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The Antarctica Peninsula is one of the most spectacular destinations yet, equally challenging for an expedition yacht to navigate. Exploring legends such as Cook, James Clark Ross, Scott, Shackleton, Palmer, Charcot, and Gerlache have traversed this polar magnificence since 1772. Our team, with extensive knowledge of these areas, protocols and laws, will expertly guide your journey through the polar convergence and into the Antarctic Treaty Zone.

Icebergs, wildlife and the natural beauty of the Antarctic Continent will be sure to amaze, with explorations into an active volcano caldera and a polar plunge into thermally heated waters creating an unparalleled sailing experience for you and your guests.

Ways to get there:

  • Via sail – From Cape Horn across the infamous Drakes Passage (a few days)

  • Via plane - Fly from Punta Arenas, Chile to the South Shetlands (four hours)

Ideal months to explore:

  • December - February

If you would like to decrease your ‘commute’ time south by days to avoid crossing Drakes Passage and join your yacht in the South Shetlands, you can fly in. Remember however, the Southern Ocean weather does not always comply and flying windows can require waiting in Punta Arenas or King George Island for up to four days.

The south pole lies at the center of a vast continent that is so far from populated parts of the world that humans did not even glimpse its coasts until less than 200 years ago.

The fringes of sea ice that surrounds the continent like a gigantic white skirts is beginning to fragment. Mountains that once appeared to be lying well inland are now revealed to be islands. These changes are having a radical effect on polar animals.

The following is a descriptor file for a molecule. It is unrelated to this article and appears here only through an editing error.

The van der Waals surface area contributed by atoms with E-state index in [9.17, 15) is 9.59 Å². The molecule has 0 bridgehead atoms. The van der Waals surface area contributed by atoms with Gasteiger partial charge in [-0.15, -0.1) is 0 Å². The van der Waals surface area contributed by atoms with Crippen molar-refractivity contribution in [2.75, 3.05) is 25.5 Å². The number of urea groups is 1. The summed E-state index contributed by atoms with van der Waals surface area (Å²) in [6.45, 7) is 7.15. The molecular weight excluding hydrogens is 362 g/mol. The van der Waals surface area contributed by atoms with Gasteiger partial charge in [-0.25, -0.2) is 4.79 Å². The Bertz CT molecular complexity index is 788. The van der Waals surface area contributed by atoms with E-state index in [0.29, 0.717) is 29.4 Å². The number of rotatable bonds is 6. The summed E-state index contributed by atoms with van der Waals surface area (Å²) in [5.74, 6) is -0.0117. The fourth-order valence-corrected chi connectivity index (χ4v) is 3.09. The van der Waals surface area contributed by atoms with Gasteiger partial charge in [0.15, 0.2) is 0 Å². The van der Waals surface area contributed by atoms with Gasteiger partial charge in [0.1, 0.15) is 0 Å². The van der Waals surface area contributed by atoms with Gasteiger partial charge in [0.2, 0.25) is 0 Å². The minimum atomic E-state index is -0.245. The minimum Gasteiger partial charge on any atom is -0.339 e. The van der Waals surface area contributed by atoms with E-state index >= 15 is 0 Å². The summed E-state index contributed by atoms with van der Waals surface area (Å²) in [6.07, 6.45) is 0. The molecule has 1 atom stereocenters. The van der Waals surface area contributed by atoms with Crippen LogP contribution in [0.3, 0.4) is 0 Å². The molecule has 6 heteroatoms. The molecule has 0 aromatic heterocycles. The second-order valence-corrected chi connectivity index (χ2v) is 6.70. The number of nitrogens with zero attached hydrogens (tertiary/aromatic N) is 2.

Frozen Planet may well prove to be our last change to record, in their full splendour, this astonishing wonderland that has existed for hundreds of thousands of years and which now, within a century, may change beyond recognition.
— Sir David Attenborough, writer and narrator for BBC Frozen Planet
From where, therefore, comes that peculiar lure of these polar regions? ... Amid this desolation and death, I have experienced a more vivid pleasure of my own life. I feel that these regions make a kind of religious impression on one... The man who penetrates his way into these regions feels his soul uplifted...

My eyes turn to the motto on the poop-deck which ..... has spurred on and supported us all through this expeditions .... Standing out against the sky and flapping in the wind, our ship’s ensign answer me, Pourquoi-Pas? (Why not?)
— Jean-Baptiste Charcot, 1903-1905 and 1908-1910
The beaches were as good as paved with guineas, such was the number of seals, and so valuable their skins.
— William Smith, sealer who discovered South Shetlands in 1819